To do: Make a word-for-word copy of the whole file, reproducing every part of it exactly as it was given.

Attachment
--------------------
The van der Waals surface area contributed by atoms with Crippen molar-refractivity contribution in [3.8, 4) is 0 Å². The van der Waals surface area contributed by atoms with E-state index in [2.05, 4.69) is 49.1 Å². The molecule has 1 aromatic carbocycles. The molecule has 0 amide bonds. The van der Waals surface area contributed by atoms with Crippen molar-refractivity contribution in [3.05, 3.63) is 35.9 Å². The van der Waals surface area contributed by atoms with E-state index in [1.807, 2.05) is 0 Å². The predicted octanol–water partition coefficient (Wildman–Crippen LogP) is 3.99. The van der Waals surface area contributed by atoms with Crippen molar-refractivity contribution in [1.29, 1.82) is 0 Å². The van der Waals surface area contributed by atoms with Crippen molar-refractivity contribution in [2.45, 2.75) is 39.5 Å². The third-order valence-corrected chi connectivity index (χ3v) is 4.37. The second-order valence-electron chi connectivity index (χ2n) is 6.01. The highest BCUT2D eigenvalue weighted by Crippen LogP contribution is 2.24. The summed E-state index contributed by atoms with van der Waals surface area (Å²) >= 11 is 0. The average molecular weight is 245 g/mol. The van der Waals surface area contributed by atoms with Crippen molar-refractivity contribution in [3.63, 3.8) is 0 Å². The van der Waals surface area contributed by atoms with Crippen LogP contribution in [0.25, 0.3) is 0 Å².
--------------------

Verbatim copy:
The van der Waals surface area contributed by atoms with Crippen molar-refractivity contribution in [3.8, 4) is 0 Å². The van der Waals surface area contributed by atoms with E-state index in [2.05, 4.69) is 49.1 Å². The molecule has 1 aromatic carbocycles. The molecule has 0 amide bonds. The van der Waals surface area contributed by atoms with Crippen molar-refractivity contribution in [3.05, 3.63) is 35.9 Å². The van der Waals surface area contributed by atoms with E-state index in [1.807, 2.05) is 0 Å². The predicted octanol–water partition coefficient (Wildman–Crippen LogP) is 3.99. The van der Waals surface area contributed by atoms with Crippen molar-refractivity contribution in [1.29, 1.82) is 0 Å². The van der Waals surface area contributed by atoms with Crippen molar-refractivity contribution in [2.45, 2.75) is 39.5 Å². The third-order valence-corrected chi connectivity index (χ3v) is 4.37. The second-order valence-electron chi connectivity index (χ2n) is 6.01. The highest BCUT2D eigenvalue weighted by Crippen LogP contribution is 2.24. The summed E-state index contributed by atoms with van der Waals surface area (Å²) >= 11 is 0. The average molecular weight is 245 g/mol. The van der Waals surface area contributed by atoms with Crippen molar-refractivity contribution in [3.63, 3.8) is 0 Å². The van der Waals surface area contributed by atoms with Crippen LogP contribution in [0.25, 0.3) is 0 Å².